19 “You unbelieving generation,” Jesus replied, “how long shall I stay with you? How long shall I put up with you? Bring the boy to me.”
20 So they brought him. When the spirit saw Jesus, it immediately threw the boy into a convulsion. He fell to the ground and rolled around, foaming at the mouth.
21 Jesus asked the boy’s father, “How long has he been like this?”
“From childhood,” he answered. 22 “It has often thrown him into fire or water to kill him. But if you can do anything, take pity on us and help us.”
23 “‘If you can’?” said Jesus. “Everything is possible for one who believes.”
24 Immediately the boy’s father exclaimed, “I do believe; help me overcome my unbelief!”
(Mark 9:19-24 NIV)
In previous passages, Jesus has just come down from the transfiguration and finds the other disciples embroiled in an argument with the religious leaders because the disciples were not able to cast out a demon from a boy.
In today’s passage, Jesus expresses His emotion, wondering how long it will take the disciples to understand and practice their faith. Jesus does not despair or lose hope – He simply tells the disciples to bring the boy to Him.
When the boy arrives, the demon in the boy sees Jesus and throws the boy into a convulsion. Jesus does not panic; instead, Jesus calmly talks to the boy’s father about the boy. Jesus asks the father how long the boy has been having these episodes. The boy’s father tells Jesus that the demon has been trying to destroy the boy since childhood.
Jesus’ question to the boy’s father shows Jesus’ care and compassion. Even though Jesus was frustrated with His disciples, He did not allow that frustration to spill over into His interaction with the boy’s father or the boy.
The boy’s father ended his comments to Jesus with “if you can do anything…”. The man had come looking for Jesus with high hopes that Jesus could help his son. After the disciples were not able to cast out the demon, the man’s hopes were shattered and he had doubts that even Jesus could help his son. In his lack of faith, the man tried to put the burden of proof on Jesus’ ability to heal the boy.
Jesus addresses the father’s lack of faith head-on. Jesus makes it clear that the boy’s healing is not dependent on Jesus’ ability to heal him. Rather, the boy’s healing is dependent on the father’s ability to believe. Jesus has not promised that He will heal the boy; He is addressing the father’s lack of faith first.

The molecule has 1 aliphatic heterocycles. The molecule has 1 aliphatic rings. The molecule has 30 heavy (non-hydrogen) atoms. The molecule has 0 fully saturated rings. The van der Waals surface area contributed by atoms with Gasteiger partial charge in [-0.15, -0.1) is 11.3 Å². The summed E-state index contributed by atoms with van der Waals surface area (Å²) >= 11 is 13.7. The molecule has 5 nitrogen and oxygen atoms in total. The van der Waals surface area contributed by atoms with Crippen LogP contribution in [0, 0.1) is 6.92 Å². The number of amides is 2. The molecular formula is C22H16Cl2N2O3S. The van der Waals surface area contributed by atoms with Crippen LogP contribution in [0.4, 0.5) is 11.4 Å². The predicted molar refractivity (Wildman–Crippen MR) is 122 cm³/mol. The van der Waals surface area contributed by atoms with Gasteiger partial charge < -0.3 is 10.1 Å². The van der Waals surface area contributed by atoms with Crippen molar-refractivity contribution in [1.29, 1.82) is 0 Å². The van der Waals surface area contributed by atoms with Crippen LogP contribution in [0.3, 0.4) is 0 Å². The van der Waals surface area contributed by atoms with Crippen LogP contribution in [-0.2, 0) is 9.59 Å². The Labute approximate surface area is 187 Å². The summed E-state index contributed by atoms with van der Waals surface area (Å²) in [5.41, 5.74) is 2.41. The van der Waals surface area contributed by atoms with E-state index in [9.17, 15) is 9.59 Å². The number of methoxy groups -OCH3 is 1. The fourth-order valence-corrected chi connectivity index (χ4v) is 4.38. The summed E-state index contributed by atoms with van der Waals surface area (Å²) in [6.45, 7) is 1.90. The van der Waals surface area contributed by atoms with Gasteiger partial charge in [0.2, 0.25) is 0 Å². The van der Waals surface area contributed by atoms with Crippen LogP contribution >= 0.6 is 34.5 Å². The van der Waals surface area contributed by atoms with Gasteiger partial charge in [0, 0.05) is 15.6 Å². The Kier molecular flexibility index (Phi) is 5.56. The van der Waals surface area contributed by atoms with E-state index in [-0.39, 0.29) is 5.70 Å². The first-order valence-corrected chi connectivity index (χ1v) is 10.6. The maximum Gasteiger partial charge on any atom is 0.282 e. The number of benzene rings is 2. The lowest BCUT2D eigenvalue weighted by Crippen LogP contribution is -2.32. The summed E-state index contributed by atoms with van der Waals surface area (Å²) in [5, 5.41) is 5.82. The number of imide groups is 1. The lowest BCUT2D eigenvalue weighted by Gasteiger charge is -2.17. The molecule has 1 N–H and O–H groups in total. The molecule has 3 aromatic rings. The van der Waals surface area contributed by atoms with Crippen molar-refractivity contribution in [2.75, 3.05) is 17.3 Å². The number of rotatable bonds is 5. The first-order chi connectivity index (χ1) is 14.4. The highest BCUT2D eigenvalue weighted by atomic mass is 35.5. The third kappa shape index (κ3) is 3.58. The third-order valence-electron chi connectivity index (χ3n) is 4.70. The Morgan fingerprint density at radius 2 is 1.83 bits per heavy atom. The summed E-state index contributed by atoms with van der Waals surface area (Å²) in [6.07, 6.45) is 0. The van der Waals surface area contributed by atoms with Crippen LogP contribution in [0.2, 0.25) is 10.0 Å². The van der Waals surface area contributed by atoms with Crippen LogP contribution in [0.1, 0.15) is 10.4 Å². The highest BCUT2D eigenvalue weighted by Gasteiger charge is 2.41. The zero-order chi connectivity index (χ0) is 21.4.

The father understands Jesus’ statement and immediately replies, “I do believe; help me overcome my unbelief!” (v. 24). In this brief interaction, we see Jesus addressing the father’s sin of unbelief, and the father’s confession and repentance of that sin. The father gathers up what little scraps of faith he has and offers it to Jesus, in essence telling Jesus, “here is all the faith I possess – please take it and multiply it into something greater, something that only You can do!”
How do we see this situation? How would we have responded? The man’s faith was shaken because his eyes were on the disciples, mere men, and not on God. The father was looking to them to heal his son, and his faith was shaken when the disciples could not cast out the demon. The father approached Jesus as just another man – thus, his expression of doubt as to whether Jesus could help his son.
So how do we see and approach the church and believers in the church? Do we put them on the same level as God, expecting them to help us with our life issues and burdens? And if they fail us, does their failure affect our faith?
May we honor our church leaders and other authorities over us, but may we place our hope and faith in God alone. May we not make idols out of other people, but rather keep our eyes on Christ for our hope and our salvation.
May we see Jesus as God, and not as just a man. This is no guarantee that Jesus will fix everything that we bring to Him; His ways are higher than our ways and we may not understand or see the bigger picture of what God is doing behind the scenes. When we see Jesus as God and not merely as a human, it simply means that we can trust Jesus with the situation and the outcome, regardless of what that outcome may be.